Gore and colleagues studied the effects of seeing art on anxiety among cancer patients. They report that they compared anxiety levels for “three groups (participants who observed an electronic selection of artwork with and without guided discussion, and a control group that did not engage in either dedicated art observation activity). . . . [average] anxiety scores were significantly lower among those who participated in guided art observation, compared to [the control group]. . . .
Using art to achieve design objectives
Duran-Barraza and colleagues evaluated how titles influence responses to artistic photography. They report that “Conceptual information is central to the field of artistic photography. . . . we investigated whether artist's conceptual titles affected viewers’ interest in artistic photographs. Experiment 1 showed that adding artist's conceptual titles increased both the rated liking of and interest in the photographs, whereas adding a descriptive title had no effect.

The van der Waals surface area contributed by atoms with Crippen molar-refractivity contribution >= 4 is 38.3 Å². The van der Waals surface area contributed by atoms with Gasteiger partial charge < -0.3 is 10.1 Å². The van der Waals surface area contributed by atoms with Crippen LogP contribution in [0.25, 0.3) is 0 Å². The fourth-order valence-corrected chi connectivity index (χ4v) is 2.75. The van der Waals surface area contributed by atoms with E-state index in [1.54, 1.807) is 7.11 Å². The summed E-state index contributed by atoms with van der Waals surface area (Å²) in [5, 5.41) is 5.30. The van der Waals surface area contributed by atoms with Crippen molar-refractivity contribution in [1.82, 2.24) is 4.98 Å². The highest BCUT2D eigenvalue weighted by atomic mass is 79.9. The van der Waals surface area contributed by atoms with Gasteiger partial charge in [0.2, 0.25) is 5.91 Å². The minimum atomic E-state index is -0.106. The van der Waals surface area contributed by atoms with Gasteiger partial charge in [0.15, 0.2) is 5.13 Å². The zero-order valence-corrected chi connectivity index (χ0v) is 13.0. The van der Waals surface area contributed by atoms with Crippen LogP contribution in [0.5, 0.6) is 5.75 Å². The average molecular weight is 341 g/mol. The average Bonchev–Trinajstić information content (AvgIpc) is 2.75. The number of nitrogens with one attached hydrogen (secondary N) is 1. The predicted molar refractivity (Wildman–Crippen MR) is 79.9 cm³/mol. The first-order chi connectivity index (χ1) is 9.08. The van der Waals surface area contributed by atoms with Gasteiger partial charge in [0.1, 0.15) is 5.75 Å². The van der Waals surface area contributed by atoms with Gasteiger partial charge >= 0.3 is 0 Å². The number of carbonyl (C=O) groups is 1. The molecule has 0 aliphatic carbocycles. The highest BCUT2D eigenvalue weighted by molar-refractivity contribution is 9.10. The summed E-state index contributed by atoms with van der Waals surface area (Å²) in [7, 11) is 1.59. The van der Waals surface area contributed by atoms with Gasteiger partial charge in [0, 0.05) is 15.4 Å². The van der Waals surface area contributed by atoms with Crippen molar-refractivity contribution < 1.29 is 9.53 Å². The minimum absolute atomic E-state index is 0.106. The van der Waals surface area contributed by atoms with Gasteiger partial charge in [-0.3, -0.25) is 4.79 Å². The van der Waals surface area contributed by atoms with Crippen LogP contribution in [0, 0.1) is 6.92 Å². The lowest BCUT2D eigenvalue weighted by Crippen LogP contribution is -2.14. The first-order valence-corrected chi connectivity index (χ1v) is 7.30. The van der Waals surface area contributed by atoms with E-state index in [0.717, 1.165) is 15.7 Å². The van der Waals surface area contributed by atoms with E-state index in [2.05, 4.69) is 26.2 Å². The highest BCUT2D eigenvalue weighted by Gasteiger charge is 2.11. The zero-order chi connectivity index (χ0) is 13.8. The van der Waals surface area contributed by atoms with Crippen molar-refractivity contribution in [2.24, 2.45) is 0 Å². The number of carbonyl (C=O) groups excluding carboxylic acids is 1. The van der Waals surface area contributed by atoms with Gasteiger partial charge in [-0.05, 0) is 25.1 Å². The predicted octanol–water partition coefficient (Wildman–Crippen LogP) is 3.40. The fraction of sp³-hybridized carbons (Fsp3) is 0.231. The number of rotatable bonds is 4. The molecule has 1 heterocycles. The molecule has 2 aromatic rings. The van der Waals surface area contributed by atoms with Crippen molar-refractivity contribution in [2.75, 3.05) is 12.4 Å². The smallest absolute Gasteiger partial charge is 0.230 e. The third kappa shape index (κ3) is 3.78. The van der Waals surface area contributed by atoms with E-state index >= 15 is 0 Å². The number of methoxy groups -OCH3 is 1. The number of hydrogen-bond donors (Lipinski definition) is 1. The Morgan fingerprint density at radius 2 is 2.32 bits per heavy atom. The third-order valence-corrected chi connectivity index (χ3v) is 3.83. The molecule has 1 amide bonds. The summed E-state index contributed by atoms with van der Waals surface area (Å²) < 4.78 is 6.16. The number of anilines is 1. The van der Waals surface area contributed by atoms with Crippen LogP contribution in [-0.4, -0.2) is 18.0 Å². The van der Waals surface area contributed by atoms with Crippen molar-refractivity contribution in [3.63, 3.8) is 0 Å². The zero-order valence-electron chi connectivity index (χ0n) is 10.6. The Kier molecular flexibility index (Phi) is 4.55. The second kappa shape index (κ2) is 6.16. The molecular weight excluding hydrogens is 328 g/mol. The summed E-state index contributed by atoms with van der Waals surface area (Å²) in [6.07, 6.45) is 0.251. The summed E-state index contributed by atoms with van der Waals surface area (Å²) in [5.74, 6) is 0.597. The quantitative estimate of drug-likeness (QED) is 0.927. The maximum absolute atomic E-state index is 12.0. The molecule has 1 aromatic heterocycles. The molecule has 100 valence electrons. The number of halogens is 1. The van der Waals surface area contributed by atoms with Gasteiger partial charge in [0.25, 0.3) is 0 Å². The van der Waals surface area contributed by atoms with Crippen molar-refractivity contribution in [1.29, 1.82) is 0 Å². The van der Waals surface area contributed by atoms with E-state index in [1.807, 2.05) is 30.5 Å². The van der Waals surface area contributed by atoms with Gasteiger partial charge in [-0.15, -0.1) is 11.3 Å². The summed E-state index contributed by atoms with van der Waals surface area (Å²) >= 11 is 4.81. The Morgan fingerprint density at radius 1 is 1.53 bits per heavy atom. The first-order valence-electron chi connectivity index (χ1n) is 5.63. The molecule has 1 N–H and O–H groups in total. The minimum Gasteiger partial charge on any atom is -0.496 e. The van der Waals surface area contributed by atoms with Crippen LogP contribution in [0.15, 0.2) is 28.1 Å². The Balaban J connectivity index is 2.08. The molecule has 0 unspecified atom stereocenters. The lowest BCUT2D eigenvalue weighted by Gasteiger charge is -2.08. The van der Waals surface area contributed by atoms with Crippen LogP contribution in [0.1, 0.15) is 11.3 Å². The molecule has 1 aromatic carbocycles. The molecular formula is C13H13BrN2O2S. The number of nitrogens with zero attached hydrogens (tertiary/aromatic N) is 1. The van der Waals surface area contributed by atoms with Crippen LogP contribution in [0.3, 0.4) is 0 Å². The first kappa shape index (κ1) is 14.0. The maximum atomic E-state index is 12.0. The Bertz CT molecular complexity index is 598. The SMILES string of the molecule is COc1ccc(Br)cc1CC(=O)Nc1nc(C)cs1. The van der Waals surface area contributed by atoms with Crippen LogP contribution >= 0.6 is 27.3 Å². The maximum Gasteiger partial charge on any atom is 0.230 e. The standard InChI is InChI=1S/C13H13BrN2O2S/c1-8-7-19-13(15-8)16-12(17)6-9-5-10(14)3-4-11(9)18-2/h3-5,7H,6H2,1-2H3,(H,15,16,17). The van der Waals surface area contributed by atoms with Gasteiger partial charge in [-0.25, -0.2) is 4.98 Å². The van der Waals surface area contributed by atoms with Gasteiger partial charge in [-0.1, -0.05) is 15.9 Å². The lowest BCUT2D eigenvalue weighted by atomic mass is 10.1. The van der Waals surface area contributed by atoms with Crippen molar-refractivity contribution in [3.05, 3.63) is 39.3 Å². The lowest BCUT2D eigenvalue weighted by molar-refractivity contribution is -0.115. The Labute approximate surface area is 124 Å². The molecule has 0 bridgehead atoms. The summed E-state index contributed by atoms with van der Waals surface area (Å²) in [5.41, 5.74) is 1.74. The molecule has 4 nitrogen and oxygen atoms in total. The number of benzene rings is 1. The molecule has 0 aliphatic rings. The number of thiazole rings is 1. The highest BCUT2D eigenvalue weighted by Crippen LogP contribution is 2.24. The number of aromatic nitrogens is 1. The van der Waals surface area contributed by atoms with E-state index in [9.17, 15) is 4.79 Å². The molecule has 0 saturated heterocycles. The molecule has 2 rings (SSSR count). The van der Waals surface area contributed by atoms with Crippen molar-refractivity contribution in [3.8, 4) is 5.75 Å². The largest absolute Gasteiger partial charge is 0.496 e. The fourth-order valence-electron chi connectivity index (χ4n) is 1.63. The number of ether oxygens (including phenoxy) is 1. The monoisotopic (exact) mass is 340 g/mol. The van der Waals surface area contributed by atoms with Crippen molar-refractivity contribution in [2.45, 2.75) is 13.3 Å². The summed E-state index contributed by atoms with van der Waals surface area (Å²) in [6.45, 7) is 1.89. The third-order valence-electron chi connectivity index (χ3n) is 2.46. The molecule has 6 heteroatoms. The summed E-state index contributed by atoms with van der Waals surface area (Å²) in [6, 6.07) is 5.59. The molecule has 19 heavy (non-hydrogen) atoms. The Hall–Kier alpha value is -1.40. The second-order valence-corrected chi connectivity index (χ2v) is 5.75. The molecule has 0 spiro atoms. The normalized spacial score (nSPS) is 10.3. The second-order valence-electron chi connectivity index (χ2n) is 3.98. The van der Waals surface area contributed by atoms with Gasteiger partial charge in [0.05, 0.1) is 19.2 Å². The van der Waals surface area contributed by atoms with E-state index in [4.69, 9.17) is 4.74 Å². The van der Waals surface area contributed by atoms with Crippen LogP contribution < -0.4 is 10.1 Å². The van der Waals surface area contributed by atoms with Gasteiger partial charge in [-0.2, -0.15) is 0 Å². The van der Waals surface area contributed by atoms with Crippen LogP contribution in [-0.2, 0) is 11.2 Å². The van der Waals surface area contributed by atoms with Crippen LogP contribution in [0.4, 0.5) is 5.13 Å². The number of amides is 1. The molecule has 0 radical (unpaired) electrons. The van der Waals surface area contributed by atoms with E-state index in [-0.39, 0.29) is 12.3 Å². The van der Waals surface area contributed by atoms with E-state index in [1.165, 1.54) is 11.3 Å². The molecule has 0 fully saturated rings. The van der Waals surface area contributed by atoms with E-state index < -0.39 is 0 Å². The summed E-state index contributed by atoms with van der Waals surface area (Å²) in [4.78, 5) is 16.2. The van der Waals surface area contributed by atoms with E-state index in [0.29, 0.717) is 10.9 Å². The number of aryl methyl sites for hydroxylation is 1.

In person or not matters
Muth and Carbon studied ambivalent art (specifically photographs) and our responses to it.
Visual art can definitely be an excellent investment. Neuroscience research indicates that it can powerfully and positively enrich mental and physical wellbeing via its effects on how people think and behave.
Lee, Lee, and Choi investigated the psychological implications of savoring art.
Altmann, Brachmann, and Redies manipulated the colors originally used by artists in abstract paintings and identified important implications of particular color choices.
Dolese and Kozbelt studied preferences for different sorts of art, among other topics.